The title track closes the album, and ironically, is the mellowest song on the album. Accompanied by a dark and lonely acoustic piano melody, Knott’s “echoed” vocals are poignant and pain-filled. A brilliant close to the darkness that preceded it, the song sounds more like a funeral dirge than altar call. There is no Aesop’s Fable moral to the story here. Knott does not cop-out with common “christianese”  to placate the CCM world, but rather he continues the questions without resolution.

It would be a few years before the album would receive the cult-like status it now holds, but some 25 years later, it still remains of the finest and most important albums ever released by a Christian label.

  1. don
    September 12, 2011 at 5:18 pm

    Welcome back! Yay – more posts!

    I didn’t understand your use of renege, by the way.

    renege |riˈneg; -ˈnig| (also renegue)
    verb [ intrans. ]
    go back on a promise, undertaking, or contract : the administration had reneged on its election promises.

    feel free to delete this comment

  2. don
    September 12, 2011 at 5:20 pm

    meant genre I suppose

  3. Shawn McLaughlin
    September 12, 2011 at 5:58 pm

    HE’S ALIVE!!!!!!!!!!!!!!!!!!!!!!!!!!

  4. Shawn McLaughlin
    September 12, 2011 at 9:30 pm

    Yeah, Don….genre makes sense. Auto-correct perhaps? Late in life dyslexia from Dave?

    “Sensible pop songs” Nice description. I, however, am not usually on the same page with Knott, melodically. I liked this album for the lyrics and Knott’s commitment to the style. It was also a brave step, artistically, after the more refined “Kiss of Life”.

  5. aarjayaitch
    September 12, 2011 at 11:56 pm

    “it still remains of the finest and most important albums ever released by a Christian label.”
    This is another one of the posts where I could not agree with you more. I have loved this album ever since my first listen, and I still listen to it regularly. I had a similar reaction to Plague of Flies, “What in the world was that?! I loved it!” I would also agree that Tether To Tassel is my personal favorite, but I also especially like I’m Torn. There is never a dull moment on this all-too-short masterpiece and the haunting last song ends the disc perfectly and unforgettably.

    • September 13, 2011 at 3:41 pm

      Agreed. I about wore this out upon its release. Knott was a musical visionary. Shaded Pain was well ahead of its time.

    September 14, 2011 at 5:57 pm


  7. don
    September 14, 2011 at 9:17 pm

    I think I listened to this album, and I may even own it. If not I will.

    My memory is that the one that came out two discs after it was much more to my liking. “This is the healing”

    But all worth owning, yes sirree Mr. Doidge!

    • don
      September 14, 2011 at 9:18 pm

      (It took me awhile to appreciate the edgier but ultimately better albums in Christian rock)

  8. adam
    September 15, 2011 at 7:34 pm

    This one also took me by surprise. I was no stranger to “alternative” Christian music, but after “A Kiss of Life,” I was expecting something much more upbeat. I mean, the Lifesavors were VERY peppy before becoming Lifesavers, and Lifesavers were still pretty …. well, if LSU is “dark,” I guess the word is “light”? But the track “Free Her” from “A Kiss of Life” hinted at what was to come here…. I just don’t think the world was ready for it.

    For me, I preferred “A Kiss of Life.” I have nothing against the harder sound, and this is a very important album. And it’s not that I don’t like this album. But “Kiss of Life” was a pop classic, and I was disappointed that the pendulum had swung so far in the opposite direction. I don’t know that I ever really gave this a fair listen.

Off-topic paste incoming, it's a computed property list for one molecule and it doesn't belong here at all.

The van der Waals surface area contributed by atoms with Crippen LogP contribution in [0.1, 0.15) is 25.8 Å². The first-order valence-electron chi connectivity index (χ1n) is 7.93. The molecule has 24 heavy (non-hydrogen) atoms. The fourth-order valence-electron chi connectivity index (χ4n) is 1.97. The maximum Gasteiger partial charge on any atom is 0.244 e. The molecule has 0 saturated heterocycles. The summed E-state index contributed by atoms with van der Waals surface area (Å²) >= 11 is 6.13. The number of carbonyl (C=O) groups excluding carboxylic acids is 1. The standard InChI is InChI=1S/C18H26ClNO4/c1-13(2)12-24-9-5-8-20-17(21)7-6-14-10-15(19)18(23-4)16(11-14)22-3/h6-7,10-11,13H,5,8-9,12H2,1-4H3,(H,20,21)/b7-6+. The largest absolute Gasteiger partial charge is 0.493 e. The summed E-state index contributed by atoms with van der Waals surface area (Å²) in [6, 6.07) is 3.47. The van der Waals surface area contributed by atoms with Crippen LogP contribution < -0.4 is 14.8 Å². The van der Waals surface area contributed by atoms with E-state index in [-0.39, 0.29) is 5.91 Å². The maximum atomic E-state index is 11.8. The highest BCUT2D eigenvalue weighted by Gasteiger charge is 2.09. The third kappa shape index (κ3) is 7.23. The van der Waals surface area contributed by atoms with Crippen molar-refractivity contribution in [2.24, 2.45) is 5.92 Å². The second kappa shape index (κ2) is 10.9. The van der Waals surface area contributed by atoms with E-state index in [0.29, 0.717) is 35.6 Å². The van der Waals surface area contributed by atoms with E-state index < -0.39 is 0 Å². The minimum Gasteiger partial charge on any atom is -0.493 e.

9. Shawn McLaughlin
    September 16, 2011 at 2:13 pm

    “What about the love we never find
    Cut by the body forced to run and hide
    What about the human, the human I am inside
    How can we be forgiven if we don’t live our lives
    We throw off the shackles and then we wear the chains
    shaded pain
    we find out who we are and then we lose our names
    shaded pain.”

    This is really impacting but nothing that “should” be considered controversial. Man…..the Christian community can be dingleberries sometimes!

    September 16, 2011 at 6:20 pm

    I think dingleberries is a bad word….heh heh heh

  11. aarjayaitch
    September 16, 2011 at 11:45 pm

    Let all the people say, “Amen!”

  12. TopekaRoy
    September 17, 2011 at 2:08 am

    I walked into a Logos bookstore one day looking for the next Lifesavers album. I found the demo cassette for this record, popped it in at a listening station and heard about 30 seconds of whatever song it was cued up to. I realized I had finally found :”the cure” for boring Christian music. This is what the early Cure could have been if they had a little more talent.

    There were a lot of Christian bands pushing the boundaries of Christian music in the mid 80’s. LSU completely obliterated them with this album. It’s no surprise that Knott felt compelled to add “Underground” to the bands name with this release. It was such a radical departure from anything that other Christian bands were doing at the time. Kudos to Frontline Records for having the courage to release it.

    I would be hard pressed to come up with 5 albums that I think are better, much less 40. Nearly a quarter of a century after it’s release, this continues to be one of my all time favorite albums.

    October 5, 2011 at 12:04 pm

    If Matt Maher ever needs a guitar player…I’m there….Tom Booth sure teaches em well….

  14. StickBoy
    October 21, 2011 at 11:16 pm

    Uh, what can you say about this album that the music itself doesn’t. This is the smack-your-face lyrical and sonic assault of one of the most prolific musicians I’ve ever had the pleasure to hear. Knott cuts through the tripe and goes for the jugular, and it’s a beautiful thing every time you spin Shaded Pain.

  15. Greenchili
    January 27, 2012 at 8:44 am

    I really like the tone/sound of this album.

  1. July 12, 2012 at 12:27 pm